Just one more nail in the lid that’s never coming off the coffin of glucosamine and chondroitin. Despite the ubiquity of these supplements and the innumerable testimonials for their benefits in people and in pets, the research continues to accumulate that they are nothing more than a placebo when it comes to treating arthritis pain. A new meta-analysis in the British Medical Journal looking at 10 trials with over 3800 patients followed for up to 2 years found no clinically significant affect of glucosamine or chondroitin supplementation on pain scores of joint width (a measure on cartilage degradation). Not surprisingly, industry-funded trials tended to have more positive results than independently-funded trials.
Of course, people will argue that this is not directly relevant to the use of these supplements in dogs and cats, and we should not discount their potential value in these species without similar high-quality studies. There is some truth to this, but given the limitations in resources and technical difficulties of veterinary research, the absence of any plausible reason to think that these products might perform better in animals than in humans, and the uninspiring results of the non-industry funded veterinary research on glucosamine and chondroitin so far, it would seem to be placing our bets on the long shot to put much more of our limited resources into studying these therapies.
Then again, it’s hard to find a dog, cat, or horse that isn’t already on glucosamine and chondroitin, so a cynic might ask whether the evidence really matters or not anyway. Luckily, I am an inexhaustible well of optimism about human nature, so I would never be so cynical. 🙂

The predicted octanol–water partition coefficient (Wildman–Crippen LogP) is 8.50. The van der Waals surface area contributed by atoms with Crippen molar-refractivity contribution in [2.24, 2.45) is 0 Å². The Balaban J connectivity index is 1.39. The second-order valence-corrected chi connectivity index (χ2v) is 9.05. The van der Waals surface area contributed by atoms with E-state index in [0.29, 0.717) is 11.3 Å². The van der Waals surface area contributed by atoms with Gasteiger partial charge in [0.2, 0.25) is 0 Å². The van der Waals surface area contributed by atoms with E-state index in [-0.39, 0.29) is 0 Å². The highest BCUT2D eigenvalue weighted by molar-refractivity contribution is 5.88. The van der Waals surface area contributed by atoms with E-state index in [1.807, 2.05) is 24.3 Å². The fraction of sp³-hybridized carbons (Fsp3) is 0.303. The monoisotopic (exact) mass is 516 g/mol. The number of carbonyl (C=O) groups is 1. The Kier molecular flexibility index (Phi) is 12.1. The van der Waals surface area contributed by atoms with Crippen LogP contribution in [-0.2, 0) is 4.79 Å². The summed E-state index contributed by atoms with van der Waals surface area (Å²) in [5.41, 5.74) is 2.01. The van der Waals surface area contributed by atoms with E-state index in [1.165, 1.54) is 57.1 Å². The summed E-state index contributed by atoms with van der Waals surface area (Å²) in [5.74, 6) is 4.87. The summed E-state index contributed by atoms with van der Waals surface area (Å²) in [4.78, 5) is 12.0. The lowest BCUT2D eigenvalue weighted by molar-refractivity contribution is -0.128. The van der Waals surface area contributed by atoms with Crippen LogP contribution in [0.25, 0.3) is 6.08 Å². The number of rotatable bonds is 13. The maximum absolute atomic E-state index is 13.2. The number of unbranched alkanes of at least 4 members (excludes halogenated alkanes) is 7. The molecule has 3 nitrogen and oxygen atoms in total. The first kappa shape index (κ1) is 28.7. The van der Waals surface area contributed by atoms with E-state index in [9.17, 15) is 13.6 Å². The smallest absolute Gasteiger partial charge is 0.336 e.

I get the impression that a lot of horses owned by professional riders are on glucosamine and chondroitin supplements, but because I’m a cynic I always assume that this is largely because they get free supplies in return for endorsing the products on the manufacters’ adverts. Or because they are tax-deductible expenses. In the UK these supplements are preposterously expensive, all the more so if, as seems likely, they don’t actually work. Most of the ordinary horse owners I know use alternatives such as devil’s claw, or herbs such as meadowsweet, or cider vinegar, or cod-liver oil, which probably don’t work either but which are considerably cheaper.
Most horses are on some sort of feed supplement. I’ve just seen the results of a survey of over 1000 amateur riders. 85% said their horses got at least one supplement; 27% gave their horses more than four. That’s every day, in addition to normal feeds.
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